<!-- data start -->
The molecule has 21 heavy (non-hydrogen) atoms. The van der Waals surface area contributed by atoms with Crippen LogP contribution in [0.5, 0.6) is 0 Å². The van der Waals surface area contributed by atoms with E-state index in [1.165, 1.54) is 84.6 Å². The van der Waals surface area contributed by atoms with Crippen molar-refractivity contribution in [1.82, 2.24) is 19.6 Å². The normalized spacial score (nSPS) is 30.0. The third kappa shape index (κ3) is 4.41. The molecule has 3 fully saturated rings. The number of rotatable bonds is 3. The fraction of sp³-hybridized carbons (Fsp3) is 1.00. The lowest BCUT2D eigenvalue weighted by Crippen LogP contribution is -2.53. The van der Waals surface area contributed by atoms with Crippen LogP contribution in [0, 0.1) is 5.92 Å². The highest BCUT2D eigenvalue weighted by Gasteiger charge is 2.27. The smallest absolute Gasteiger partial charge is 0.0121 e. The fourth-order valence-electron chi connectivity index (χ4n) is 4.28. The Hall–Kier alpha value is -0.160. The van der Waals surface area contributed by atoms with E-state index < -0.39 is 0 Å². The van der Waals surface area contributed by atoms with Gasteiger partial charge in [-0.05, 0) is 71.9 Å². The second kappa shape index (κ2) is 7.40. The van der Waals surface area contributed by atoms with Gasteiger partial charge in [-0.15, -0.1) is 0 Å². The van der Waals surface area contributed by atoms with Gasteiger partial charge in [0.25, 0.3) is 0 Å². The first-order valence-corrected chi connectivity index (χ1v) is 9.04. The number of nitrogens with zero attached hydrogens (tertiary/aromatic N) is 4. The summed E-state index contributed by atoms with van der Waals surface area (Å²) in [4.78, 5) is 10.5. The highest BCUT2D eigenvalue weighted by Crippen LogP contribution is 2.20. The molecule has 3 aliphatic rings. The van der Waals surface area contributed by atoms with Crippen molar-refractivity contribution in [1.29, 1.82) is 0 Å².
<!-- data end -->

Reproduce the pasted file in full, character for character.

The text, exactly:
The molecule has 21 heavy (non-hydrogen) atoms. The van der Waals surface area contributed by atoms with Crippen LogP contribution in [0.5, 0.6) is 0 Å². The van der Waals surface area contributed by atoms with E-state index in [1.165, 1.54) is 84.6 Å². The van der Waals surface area contributed by atoms with Crippen molar-refractivity contribution in [1.82, 2.24) is 19.6 Å². The normalized spacial score (nSPS) is 30.0. The third kappa shape index (κ3) is 4.41. The molecule has 3 fully saturated rings. The number of rotatable bonds is 3. The fraction of sp³-hybridized carbons (Fsp3) is 1.00. The lowest BCUT2D eigenvalue weighted by Crippen LogP contribution is -2.53. The van der Waals surface area contributed by atoms with Crippen LogP contribution in [0, 0.1) is 5.92 Å². The highest BCUT2D eigenvalue weighted by Gasteiger charge is 2.27. The smallest absolute Gasteiger partial charge is 0.0121 e. The fourth-order valence-electron chi connectivity index (χ4n) is 4.28. The Hall–Kier alpha value is -0.160. The van der Waals surface area contributed by atoms with E-state index < -0.39 is 0 Å². The van der Waals surface area contributed by atoms with Gasteiger partial charge in [-0.05, 0) is 71.9 Å². The second kappa shape index (κ2) is 7.40. The van der Waals surface area contributed by atoms with Gasteiger partial charge in [-0.15, -0.1) is 0 Å². The van der Waals surface area contributed by atoms with Gasteiger partial charge in [0.25, 0.3) is 0 Å². The first-order valence-corrected chi connectivity index (χ1v) is 9.04. The number of nitrogens with zero attached hydrogens (tertiary/aromatic N) is 4. The summed E-state index contributed by atoms with van der Waals surface area (Å²) in [4.78, 5) is 10.5. The highest BCUT2D eigenvalue weighted by Crippen LogP contribution is 2.20. The molecule has 3 aliphatic rings. The van der Waals surface area contributed by atoms with Crippen molar-refractivity contribution in [1.29, 1.82) is 0 Å².